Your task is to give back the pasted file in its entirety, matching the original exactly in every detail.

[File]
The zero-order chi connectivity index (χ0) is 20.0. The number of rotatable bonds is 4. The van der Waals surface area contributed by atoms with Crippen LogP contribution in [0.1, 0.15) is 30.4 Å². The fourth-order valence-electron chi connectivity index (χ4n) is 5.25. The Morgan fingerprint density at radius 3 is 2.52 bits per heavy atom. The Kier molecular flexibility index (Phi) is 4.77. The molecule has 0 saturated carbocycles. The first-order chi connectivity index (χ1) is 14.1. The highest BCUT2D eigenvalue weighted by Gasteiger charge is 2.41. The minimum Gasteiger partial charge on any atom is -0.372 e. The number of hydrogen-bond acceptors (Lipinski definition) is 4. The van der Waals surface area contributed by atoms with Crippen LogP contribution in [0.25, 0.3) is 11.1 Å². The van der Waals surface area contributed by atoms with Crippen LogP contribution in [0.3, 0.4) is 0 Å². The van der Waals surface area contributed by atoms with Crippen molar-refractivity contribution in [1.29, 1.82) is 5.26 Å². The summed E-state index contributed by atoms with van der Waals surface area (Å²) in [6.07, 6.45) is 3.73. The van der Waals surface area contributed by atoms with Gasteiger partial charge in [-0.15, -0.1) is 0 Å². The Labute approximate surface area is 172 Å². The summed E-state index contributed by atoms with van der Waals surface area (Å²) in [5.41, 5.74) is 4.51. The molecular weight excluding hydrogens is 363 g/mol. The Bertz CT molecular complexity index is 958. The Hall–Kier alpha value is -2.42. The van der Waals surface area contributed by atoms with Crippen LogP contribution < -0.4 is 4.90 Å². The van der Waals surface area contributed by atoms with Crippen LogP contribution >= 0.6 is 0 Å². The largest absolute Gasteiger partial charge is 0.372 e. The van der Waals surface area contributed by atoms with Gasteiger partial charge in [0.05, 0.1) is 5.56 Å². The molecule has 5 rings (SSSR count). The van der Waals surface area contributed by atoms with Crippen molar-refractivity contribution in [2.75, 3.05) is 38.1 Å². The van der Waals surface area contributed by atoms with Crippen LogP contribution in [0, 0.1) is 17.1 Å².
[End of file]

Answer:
The zero-order chi connectivity index (χ0) is 20.0. The number of rotatable bonds is 4. The van der Waals surface area contributed by atoms with Crippen LogP contribution in [0.1, 0.15) is 30.4 Å². The fourth-order valence-electron chi connectivity index (χ4n) is 5.25. The Morgan fingerprint density at radius 3 is 2.52 bits per heavy atom. The Kier molecular flexibility index (Phi) is 4.77. The molecule has 0 saturated carbocycles. The first-order chi connectivity index (χ1) is 14.1. The highest BCUT2D eigenvalue weighted by Gasteiger charge is 2.41. The minimum Gasteiger partial charge on any atom is -0.372 e. The number of hydrogen-bond acceptors (Lipinski definition) is 4. The van der Waals surface area contributed by atoms with Crippen LogP contribution in [0.25, 0.3) is 11.1 Å². The van der Waals surface area contributed by atoms with Crippen LogP contribution in [0.3, 0.4) is 0 Å². The van der Waals surface area contributed by atoms with Crippen molar-refractivity contribution in [1.29, 1.82) is 5.26 Å². The summed E-state index contributed by atoms with van der Waals surface area (Å²) in [6.07, 6.45) is 3.73. The van der Waals surface area contributed by atoms with Gasteiger partial charge in [-0.15, -0.1) is 0 Å². The Labute approximate surface area is 172 Å². The summed E-state index contributed by atoms with van der Waals surface area (Å²) in [5.41, 5.74) is 4.51. The molecular weight excluding hydrogens is 363 g/mol. The Bertz CT molecular complexity index is 958. The Hall–Kier alpha value is -2.42. The van der Waals surface area contributed by atoms with Crippen LogP contribution < -0.4 is 4.90 Å². The van der Waals surface area contributed by atoms with Crippen LogP contribution >= 0.6 is 0 Å². The largest absolute Gasteiger partial charge is 0.372 e. The van der Waals surface area contributed by atoms with Gasteiger partial charge in [0.05, 0.1) is 5.56 Å². The molecule has 5 rings (SSSR count). The van der Waals surface area contributed by atoms with Crippen molar-refractivity contribution in [2.75, 3.05) is 38.1 Å². The van der Waals surface area contributed by atoms with Crippen LogP contribution in [0, 0.1) is 17.1 Å².